In this episode of Dollars to Donuts I speak with Ruth Ellison, Head of User Research at DTA, the Digital Transformation Agency in Australia. We discuss the challenges of user research – and digital product development – in government, embedding researchers into product teams but maintaining a guild model to connect them, and how research can impact policy.
My role is really more of an enabling function, looking at how do we bring in the right people into the teams? When they’re here, how do we help mentor them? I’m connecting them to other researchers in our communities. Also trying to look at how we lift the conversation around research. Part of my role is about that strategic aspect of research. How do we do it better? How do we help enable the broad decision making of government? – Ruth Ellison
* Fundamentals of Interviewing Users (SF)
* Ruth on LinkedIn
* Ruth on Twitter
* Digital Transformation Agency
* DTO becomes DTA
* GDS (Government Digital Service)
* Leisa Reichelt
* Leisa Reichelt on Dollars to Donuts (part 1)
* Leisa Reichelt on Dollars to Donuts (part 2)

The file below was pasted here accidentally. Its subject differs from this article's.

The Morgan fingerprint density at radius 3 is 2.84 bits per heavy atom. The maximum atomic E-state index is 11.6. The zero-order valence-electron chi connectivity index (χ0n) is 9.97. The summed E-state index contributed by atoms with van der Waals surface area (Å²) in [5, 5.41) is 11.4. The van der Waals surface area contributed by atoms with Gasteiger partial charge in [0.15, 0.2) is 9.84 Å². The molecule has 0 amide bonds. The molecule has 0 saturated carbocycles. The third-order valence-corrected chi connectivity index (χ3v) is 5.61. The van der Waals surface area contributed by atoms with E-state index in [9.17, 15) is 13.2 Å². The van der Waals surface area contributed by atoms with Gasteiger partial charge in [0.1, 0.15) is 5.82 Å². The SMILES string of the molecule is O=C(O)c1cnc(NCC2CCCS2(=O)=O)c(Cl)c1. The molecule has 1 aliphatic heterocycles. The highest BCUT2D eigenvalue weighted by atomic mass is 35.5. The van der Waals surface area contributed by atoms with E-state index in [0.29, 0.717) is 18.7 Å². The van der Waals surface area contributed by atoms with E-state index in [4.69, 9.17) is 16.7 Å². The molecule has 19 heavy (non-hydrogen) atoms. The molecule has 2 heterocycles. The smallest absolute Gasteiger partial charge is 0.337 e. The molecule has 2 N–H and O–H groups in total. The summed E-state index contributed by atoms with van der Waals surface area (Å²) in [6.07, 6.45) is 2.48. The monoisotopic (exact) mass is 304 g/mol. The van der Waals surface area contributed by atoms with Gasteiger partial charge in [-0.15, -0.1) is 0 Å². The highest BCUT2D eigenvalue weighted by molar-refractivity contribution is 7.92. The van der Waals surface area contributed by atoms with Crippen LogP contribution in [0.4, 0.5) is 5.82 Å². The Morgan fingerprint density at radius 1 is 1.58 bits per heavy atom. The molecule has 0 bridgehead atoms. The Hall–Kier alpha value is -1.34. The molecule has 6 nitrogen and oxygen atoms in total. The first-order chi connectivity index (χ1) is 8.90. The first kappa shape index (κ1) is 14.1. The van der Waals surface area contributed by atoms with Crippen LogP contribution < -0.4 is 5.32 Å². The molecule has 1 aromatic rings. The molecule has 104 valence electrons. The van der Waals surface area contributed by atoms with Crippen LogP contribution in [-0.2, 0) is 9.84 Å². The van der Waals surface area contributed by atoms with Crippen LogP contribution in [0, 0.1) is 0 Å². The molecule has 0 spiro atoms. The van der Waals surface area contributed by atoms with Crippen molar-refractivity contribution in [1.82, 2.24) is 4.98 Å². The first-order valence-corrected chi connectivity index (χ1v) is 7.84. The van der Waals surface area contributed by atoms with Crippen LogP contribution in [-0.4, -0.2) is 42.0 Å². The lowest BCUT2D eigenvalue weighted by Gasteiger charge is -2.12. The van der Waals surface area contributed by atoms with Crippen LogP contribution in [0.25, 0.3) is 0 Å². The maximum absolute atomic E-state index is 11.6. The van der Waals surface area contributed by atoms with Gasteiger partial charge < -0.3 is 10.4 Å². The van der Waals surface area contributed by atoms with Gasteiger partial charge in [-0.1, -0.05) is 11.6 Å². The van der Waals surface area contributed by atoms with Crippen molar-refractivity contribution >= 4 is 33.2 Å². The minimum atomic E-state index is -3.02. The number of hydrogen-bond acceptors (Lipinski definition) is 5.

* Science and Geek themed jewellery
Follow Dollars to Donuts on Twitter and help other people find the podcast by leaving a review on Apple Podcasts.
Steve Portigal: Greetings and thanks for checking out this episode of Dollars to Donuts, the podcast where I talk with people who lead user research in their organization.
Coming up in San Francisco on September 13th, I’m teaching a public workshop – Fundamentals of Interviewing Users. I’ll put the link in the show notes. I bet you know someone in the San Francisco Bay Area who would get value out of this workshop and I would appreciate you recommending it. I also work with organizations directly to help them elevate their user research practices.
Of course, supporting me and my business is the best way for you to support this podcast and help me make more episodes. If you have thoughts about the podcast, reach out to me at DONUTS AT PORTIGAL DOT COM or on Twitter at Dollars To Donuts, that’s d o l l R s T O D o n u t s.
I went to a cafe in my neighborhood. I placed my order and then swiped my card in the payment terminal. They told me “We’ll call you when your order is ready” and I went and sat down. I heard a couple of orders get called, “double cappuccino, soy milk latte” etc. After a few minutes they called me: “Steve!”
I was briefly taken aback. They never asked me for my name, how did they know that order was for me? I realized that my when I paid for my order by credit card, of course they got my name. But this seemed like a new customer service behavior. I was curious so I paid attention the next time I went to Starbucks. They asked me for my name. They do this before payment.